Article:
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BIOL 112 Final: Cell & Molecular Biology Final (Schoeck)

Course Code
BIOL 112
Joseph Dent
Study Guide

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Macromolecules 4/23/15 5:15 PM
Functional groups
Polymers are made up of monomers in condensation reactions
(depolymerization uses hydrolysis)

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Proteins 4/23/15 5:15 PM
Polymers of amino acids
Folding is crucial to the function of a protein and is influenced largely by
sequence of amino acids
Amino Acids:
Nonpolar: glycine, alanine, valine, leucine, isoleucine, methionine,
phenylalanine, tryptophan, proline
Polar: serine, threonine, cysteine, tyrosine, asparagine, glutamine
Negatively Charged: aspartate, glutamate
Positively Charged: lysine, arginine, histidine
Peptide bond formation:
Numbering starts at N (amino) terminus and ends with C (carboxyl)
Movement is possible on either side of the peptide bond, but not on
the peptide bond due to resonance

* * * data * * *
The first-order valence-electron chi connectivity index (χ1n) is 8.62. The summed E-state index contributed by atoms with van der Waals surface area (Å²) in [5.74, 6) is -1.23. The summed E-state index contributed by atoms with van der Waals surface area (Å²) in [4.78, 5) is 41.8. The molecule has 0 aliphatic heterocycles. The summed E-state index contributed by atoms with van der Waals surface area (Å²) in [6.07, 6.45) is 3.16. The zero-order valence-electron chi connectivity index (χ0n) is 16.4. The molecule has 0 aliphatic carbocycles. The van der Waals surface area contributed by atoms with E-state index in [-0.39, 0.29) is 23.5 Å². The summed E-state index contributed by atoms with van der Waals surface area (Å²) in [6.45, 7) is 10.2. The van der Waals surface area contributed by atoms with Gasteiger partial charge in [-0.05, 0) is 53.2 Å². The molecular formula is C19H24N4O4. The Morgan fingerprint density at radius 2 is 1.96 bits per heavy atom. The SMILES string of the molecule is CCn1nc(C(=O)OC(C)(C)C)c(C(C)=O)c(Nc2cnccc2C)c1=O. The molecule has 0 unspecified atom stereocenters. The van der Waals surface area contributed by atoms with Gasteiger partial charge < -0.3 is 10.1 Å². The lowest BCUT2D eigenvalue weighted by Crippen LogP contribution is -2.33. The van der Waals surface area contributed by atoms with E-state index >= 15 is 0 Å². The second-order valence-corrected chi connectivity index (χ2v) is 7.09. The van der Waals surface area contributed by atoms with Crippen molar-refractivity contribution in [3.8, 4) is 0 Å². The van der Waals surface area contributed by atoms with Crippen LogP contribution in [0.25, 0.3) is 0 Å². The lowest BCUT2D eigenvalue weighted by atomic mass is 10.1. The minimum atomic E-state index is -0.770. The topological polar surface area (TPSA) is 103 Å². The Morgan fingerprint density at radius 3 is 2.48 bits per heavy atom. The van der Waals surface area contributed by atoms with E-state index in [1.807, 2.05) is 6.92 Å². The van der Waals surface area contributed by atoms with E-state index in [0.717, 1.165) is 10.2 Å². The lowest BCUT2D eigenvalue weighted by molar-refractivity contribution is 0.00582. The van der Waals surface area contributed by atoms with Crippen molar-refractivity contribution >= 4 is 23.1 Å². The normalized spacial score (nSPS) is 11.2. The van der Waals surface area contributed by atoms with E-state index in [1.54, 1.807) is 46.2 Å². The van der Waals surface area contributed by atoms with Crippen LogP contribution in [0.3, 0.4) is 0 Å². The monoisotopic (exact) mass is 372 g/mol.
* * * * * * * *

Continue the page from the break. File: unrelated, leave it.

Primary structure: made of peptide bonds; forms protein structure
Hydrogen bonds form between peptide chains ! makes secondary protein
Peptide backbone hydrogen bonds determines secondary
α-helix (which are made from coiled coils) and β-pleated sheet
have steady rigid planes, R-groups point outside (can never have
proline as an R-group though)
Coiled coils arise when 2 α-helices have hydrophobic amino acids at
every 4th position (1 turn = 3.6 amino acids)
Tertiary structure is determined by…

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Hydrogen bonding between side chains or between a side chain and
the backbone
Hydrophobic interactions side chains
Disulfide bonds between side chains (made with cysteine)
Ionic bonds between side chains
Every structure is dependent on primary structure
Quaternary structure depend on interactions between R-groups and
between peptide backbones of polypeptides
Since hydrogen bonds are weak, at high temperatures the bonds break and
denature the proteins
Protein turnover (breaking down and resynthesis) occurs constantly and
helps replace broken proteins
Chaperones: specialized proteins that help keep other proteins from
interacting inappropriately with one another by “caging” them in and
releasing them when they’re needed
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